Juletræet i Kokkedal – i den store verden

Sagen dækkes nu på hjemmesiden opendemocracy.net. Det er ikke ligefrem gavnligt for Danmarks i forvejen flossede omdømme:

The rich repertoire of exclusionist politics, cultural homogeneity, anti-immigration and anti-Islam stances [in Denmark] are only temporarily silenced under the effects of the crisis.

Unsurprisingly the story was soon co-opted and amplified by most of the populist right wing voices in the country. The Muslim members of the housing association board became the living evidence of what they, the ignored whistle-blowers, had predicted a long time ago. This version of events duly legitimized a new round of debate on value politics and cultural differences, the incompatibility of Islam with western, Christian values and Muslims’ undemocratic and intolerant ‘nature’. The story was also used as proof of how Muslims in the west misuse democratic rules when they finally get involved in democratic organs – and operate to replace Christian traditions with Islamic ones.

This logic was clearly and immediately underscored by the Danish People’s Party (DPP), whose spokesman on immigration and integration, MP Martin Henriksen, declared that ’this is the sign of a cultural clash between the Danish and the Muslim culture that has been there a long time – and if we do not fight back, we will lose even more of our own culture’, warning that this is what happens when ‘they [Muslims] get the majority’. To tackle the case itself, the DPP suggested passing a law regulating how housing associations decide on matters of Danish values and traditions. The party also bought the residents a free Christmas tree and organized a public meeting with Danish Christmas cookies and gløgg.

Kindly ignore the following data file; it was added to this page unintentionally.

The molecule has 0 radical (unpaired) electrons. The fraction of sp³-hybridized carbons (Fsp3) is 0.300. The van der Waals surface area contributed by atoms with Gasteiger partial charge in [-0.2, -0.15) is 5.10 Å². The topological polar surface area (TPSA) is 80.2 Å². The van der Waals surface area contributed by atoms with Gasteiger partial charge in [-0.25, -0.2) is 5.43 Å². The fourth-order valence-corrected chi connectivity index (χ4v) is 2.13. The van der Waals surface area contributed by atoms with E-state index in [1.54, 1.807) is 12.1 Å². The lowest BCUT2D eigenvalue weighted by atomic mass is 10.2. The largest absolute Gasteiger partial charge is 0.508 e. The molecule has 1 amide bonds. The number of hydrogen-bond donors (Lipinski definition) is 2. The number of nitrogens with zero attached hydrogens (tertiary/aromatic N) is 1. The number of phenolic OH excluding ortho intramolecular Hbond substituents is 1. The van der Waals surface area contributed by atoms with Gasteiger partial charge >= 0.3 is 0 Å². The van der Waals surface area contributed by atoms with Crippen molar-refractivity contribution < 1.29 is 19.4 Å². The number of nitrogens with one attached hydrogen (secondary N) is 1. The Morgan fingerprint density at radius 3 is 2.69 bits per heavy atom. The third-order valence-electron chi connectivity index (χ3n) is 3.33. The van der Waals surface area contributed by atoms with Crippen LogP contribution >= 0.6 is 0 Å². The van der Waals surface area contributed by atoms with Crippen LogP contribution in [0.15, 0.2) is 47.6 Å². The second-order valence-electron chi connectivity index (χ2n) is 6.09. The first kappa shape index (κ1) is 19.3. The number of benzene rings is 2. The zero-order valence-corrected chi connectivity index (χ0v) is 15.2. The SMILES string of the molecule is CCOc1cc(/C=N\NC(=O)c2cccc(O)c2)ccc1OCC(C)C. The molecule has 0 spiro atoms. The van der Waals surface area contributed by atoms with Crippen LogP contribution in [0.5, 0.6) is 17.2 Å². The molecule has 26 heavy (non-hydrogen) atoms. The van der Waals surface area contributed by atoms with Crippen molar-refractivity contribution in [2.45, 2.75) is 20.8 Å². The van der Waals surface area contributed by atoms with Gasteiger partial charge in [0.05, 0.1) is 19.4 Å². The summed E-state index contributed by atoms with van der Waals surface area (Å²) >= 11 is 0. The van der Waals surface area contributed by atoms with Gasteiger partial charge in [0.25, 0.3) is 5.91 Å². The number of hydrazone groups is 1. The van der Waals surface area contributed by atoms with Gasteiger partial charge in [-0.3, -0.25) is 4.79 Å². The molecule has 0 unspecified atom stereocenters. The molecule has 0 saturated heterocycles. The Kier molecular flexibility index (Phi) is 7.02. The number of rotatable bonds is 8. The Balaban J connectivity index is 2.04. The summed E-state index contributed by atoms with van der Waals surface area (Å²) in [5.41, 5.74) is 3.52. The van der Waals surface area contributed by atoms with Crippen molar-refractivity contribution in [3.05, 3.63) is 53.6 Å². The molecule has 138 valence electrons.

On his blog, another DPP MP, Søren Espersen, criticised the people who were ‘trying to minimize the event’ – the same who denied the worrying ‘problems’ of ‘the Ramadan dinner, the Muslim veil […] and the halal meat debate’. For Espersen, the build-up of these situations must be an indication of the gravity of the situation – a problem of which, of course, only the DPP had grasped the full importance.


Revealing in this respect was an article published by the tabloid Ekstra Bladet only a few days after the Christmas tree incident. The story reported the follow finding: ‘90 percent of those applying for Christmas help are Muslims’. The piece reported that 20 out of 22 applications for Christmas help in a Church Salvation Army district in Northern Jutland came from persons with clear Muslim names. The link with the Christmas tree story was explicit and the underlying assumptions very clear: why should these people get our Christmas help, when they refuse to celebrate the holiday and attempt to abolish it? Shouldn’t we rather help our Danish Christians?

Why doesn’t anybody stand up to these discourses?

The most worrying aspect of this controversy was the total lack of response from the other side. This national debate, triggered by a minor local decision, shows how difficult it is for voices that oppose culturalist logics to generate any significant counter-debate on these issues. Concerned about the negative reactions that this would produce among the public opinion and their potential voters, the people’s representatives prefer to silence these concerns, hoping to contain the echo and keep away from discussing value politics for as long as possible. Those who violently oppose non-western immigration could make their point – extensively. And the voices that should have contradicted them were nowhere to be heard.

Suk, og hvor har de ret.